The Low Cost of Higher Customer Satisfaction

In an effort to improve employee performance, companies often overlook the simplest of rewards…those that say thanks but cost companies nothing.  In the paper Getting More Work for Nothing? Symbolic Awards and Worker Performance, researchers Michael Kosfeld and Susanne Nekermann describe an experiment they conducted in Switzerland to determine if symbolic, non-monetary awards increase worker productivity. They hired 150 people to do two hours of work for a non-profit group. They were paid the equivalent of $37 to search the web for contact information about local government officials so the non-profit could approach them for financial support. Each subject was asked to enter their findings into a database.  The “workers” were assigned to small groups of about 9 people each and given enough privacy so that no one could see how hard they were working. Much like in real life, they also had the opportunity to surf the web or check their personal email.

Eighty-three of the subjects were assigned to groups which were told they would be competing for an award. They were shown an example of the award consisting of a personalized congratulatory card that was signed by the president and managing director of the organization. The reward had no monetary value and subjects were told that there would be no future employment opportunities. The workers were not told specifically how the award would be determined. The remaining subjects, the control group, worked under exactly the same conditions except that they were not told of an award.

Kosfeld and Nekermann found that the workers who were offered the reward outperformed the control group, those who were not told about a reward, by 12 percent (as measured by the amount of information gathered). There was no difference in quality between the two groups so the award group did not sacrifice quality to try to achieve higher performance. The main message of the paper is that social recognition matters. The authors claim that this does not dismiss the importance of monetary incentives, but believe that it is likely that recognition and monetary rewards reinforce each other. Kosfeld and Nekermann also point out that purely symbolic awards may not increase performance in all circumstances, but should be taken into account.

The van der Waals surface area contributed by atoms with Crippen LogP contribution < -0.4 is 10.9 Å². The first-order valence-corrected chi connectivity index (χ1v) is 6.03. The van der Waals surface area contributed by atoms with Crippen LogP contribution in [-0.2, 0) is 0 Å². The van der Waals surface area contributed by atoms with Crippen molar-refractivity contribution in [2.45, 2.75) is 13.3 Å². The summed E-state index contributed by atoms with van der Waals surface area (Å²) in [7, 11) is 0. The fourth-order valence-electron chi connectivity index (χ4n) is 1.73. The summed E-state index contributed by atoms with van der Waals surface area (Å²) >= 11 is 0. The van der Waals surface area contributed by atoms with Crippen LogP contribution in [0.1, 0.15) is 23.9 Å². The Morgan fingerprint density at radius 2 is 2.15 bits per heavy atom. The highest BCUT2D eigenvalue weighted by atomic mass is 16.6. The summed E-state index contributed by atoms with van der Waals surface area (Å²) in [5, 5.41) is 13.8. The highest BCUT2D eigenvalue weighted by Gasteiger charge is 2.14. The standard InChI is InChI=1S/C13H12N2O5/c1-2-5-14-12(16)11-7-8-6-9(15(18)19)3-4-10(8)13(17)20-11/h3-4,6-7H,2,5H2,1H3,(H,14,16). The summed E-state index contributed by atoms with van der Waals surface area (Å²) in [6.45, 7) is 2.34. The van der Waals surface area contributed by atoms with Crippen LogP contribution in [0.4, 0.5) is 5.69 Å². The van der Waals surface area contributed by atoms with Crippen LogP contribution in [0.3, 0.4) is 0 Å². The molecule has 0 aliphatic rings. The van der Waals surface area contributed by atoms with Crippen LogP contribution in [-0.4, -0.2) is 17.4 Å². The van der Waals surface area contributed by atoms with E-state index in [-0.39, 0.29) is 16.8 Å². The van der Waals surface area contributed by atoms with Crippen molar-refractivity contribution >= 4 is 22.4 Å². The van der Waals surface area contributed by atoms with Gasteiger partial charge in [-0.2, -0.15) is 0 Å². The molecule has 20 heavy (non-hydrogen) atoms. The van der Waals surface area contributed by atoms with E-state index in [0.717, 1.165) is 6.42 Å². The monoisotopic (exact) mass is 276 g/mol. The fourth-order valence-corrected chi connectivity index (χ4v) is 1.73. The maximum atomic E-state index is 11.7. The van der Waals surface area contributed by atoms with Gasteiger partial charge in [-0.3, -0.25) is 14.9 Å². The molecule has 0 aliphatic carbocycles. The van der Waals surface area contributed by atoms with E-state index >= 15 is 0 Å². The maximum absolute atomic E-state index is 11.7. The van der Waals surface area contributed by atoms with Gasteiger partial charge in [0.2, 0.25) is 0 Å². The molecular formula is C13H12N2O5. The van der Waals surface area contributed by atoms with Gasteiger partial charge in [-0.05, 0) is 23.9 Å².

High performing sales people typically receive monetary rewards and non-monetary recognition, but this is often overlooked in customer service. A large part of the problem is that few companies measure customer satisfaction, and if they are not measuring it, it is extremely difficult to manage and reward employees for providing a superior experience. This is particularly true at banks and credit unions. While sales results get all the attention, customer service excellence is seldom recognized. This is a problem because research consistently shows that increases in customer satisfaction lead to increases in sales (not to mention retention). Our research at Prime Performance has shown that when customer satisfaction at branches goes up significantly, new deposit balances can increase as much as 16 percent.

Kosfeld and Nekermann’s paper supports what we typically see with our clients. When managers focus on customer satisfaction and recognize successes, customer satisfaction scores go up, even when there is not a monetary reward attached to performance. When carefully crafted monetary rewards are added, customer service reaches the same level of importance as sales. When this is achieved, customers notice, retention increases and sales go up.

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